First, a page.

By Alex Fitzsimmons
Last December, NCSL’s Meagan Dorsch traveled to Virginia to conduct social media training for legislative staffers at the statehouse in Richmond. But when she arrived, she was surprised to find a group of familiar faces—Tommy Lee Jones, Sally Field, Steven Spielberg, James Spader and Daniel Day Lewis—had taken over the capitol.
The A-listers descended on the statehouse to shoot the new movie “Lincoln,” a film based on Doris Kearns Goodwin's novel, "Team of Rivals," starring method actor extraordinaire Daniel Day Lewis as Honest Abe.
The much-anticipated biopic, which is scheduled for release on Nov. 9, 2012, is the latest of many motion pictures to have scenes shot at one of our nation’s 50 state capitols.
“Traffic,” a 2000 crime drama starring Michael Douglas that earned numerous Oscar nominations, was filmed in Columbus, Ohio. Scenes from a press conference take place on the steps of the Ohio Statehouse.
As NCSL’s Tim Storey pointed out in a 2007 blog post, filmmakers spent 10 days at the Louisiana state capitol shooting scenes for “All the King’s Men,” a 2006 movie about the life of fictional politician Willie Stark, a character loosely based on the populist Governor Huey Long.
Boston is popular capitol city for Hollywood filmmakers, but one of the most famous films set in the Massachusetts capitol wasn’t even shot in the state. The scene from “The Departed” in which Matt Damon can be seen looking at the Massachusetts Statehouse through his apartment window was actually faked. That apartment doesn’t exist and that picturesque view was an effect shot from the roof of Suffolk University Law School, where Damon’s character says he is taking night classes.
Even though “The Departed” was set in Beantown, producers opted to shoot the film in the Big Apple because New York State offered a 15 percent tax credit. This is a common practice. According to NCSL data, 45 states and Puerto Rico currently offer motion picture incentives, including tax credits, rebates, and exemptions.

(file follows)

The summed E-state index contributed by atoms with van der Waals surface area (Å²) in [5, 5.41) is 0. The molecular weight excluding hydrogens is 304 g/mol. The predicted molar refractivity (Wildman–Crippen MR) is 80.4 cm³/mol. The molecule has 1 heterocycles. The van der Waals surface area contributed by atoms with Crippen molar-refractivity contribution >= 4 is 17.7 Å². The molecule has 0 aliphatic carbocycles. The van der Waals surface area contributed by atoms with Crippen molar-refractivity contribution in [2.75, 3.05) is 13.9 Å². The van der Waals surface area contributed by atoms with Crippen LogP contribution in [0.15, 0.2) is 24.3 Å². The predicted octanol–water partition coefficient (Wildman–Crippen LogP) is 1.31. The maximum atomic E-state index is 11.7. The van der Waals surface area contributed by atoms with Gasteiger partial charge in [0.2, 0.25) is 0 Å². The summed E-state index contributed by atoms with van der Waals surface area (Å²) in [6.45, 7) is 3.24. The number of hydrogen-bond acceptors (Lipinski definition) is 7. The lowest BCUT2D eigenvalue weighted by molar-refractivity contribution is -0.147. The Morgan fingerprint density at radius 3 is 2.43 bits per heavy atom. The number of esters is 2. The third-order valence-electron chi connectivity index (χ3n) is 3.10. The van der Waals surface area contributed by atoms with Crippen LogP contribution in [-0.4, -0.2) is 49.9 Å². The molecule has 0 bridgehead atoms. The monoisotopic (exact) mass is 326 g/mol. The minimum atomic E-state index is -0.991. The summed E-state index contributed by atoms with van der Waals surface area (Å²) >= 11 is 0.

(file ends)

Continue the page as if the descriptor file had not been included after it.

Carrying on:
A number of films have used state capitols as substitutes for prominent federal buildings like the White House and the U.S. Capitol. Even though “Legally Blonde 2: Red, White and Blonde” was set in Washington, D.C., the filmmakers used the Utah State Capitol for exterior and interior shots of the U.S. Capitol. Scenes from the 2000 film “The Contender,” a political thriller starring Gary Oldman and Jeff Bridges, feature the Virginia capitol doubling as exterior shots of the White House.
Though not a movie, an episode of NBC’s “Parks and Recreation” was shot at the Indiana Statehouse. The popular comedy series takes place in the fictional town of Pawnee, Indiana. In the episode, the show’s main character, Leslie Knope, played by “Saturday Night Live’s” Amy Poehler, gets an award at the statehouse.
By my count, there are at least three films shot at state capitols that either haven’t been released or were never finished. Scenes from “Better Living Through Chemistry,” which is scheduled for release in 2013, were shot on the street that encircles the statehouse in Annapolis, Maryland. The dramedy includes Olivia Wilde and Ray Liotta.
Also set to be released in 2013, “R.I.P.D.” is an action-comedy crime film with Ryan Reynolds, Jeff Bridges, and Mary-Louise Parker. Scenes were filmed at the Old State House in Massachusetts, which was the seat of the state legislature until 1798.
You probably haven’t heard of the movie “Nailed,” but don’t fret. Starring Jessica Biel and Jake Gyllenhaal, this romantic comedy was filmed in and around the South Carolina Statehouse in Columbia. The only problem: It was never finished. Financial troubles forced filmmakers to abandon the project with only one scene remaining.
Although many movies have been filmed at state capitols, very few of them are actually about state government. Maybe Hollywood doesn’t think state politics is a juicy enough subject for summer blockbusters, but renowned documentarian Frederick Wiseman saw potential. In 2004, Wiseman devoted two months to filming the inner workings of the Idaho Legislature. The finished product was “State Legislature,” a 3-hour documentary released in 2007 to positive reviews at the Berlin International Film Festival.
It would be a Herculean task to figure out exactly how many films were shot at state capitols (if you know of any more, please let us know). But one thing is for certain: As long as our spectacular statehouses exist, Hollywood filmmakers will make movies there.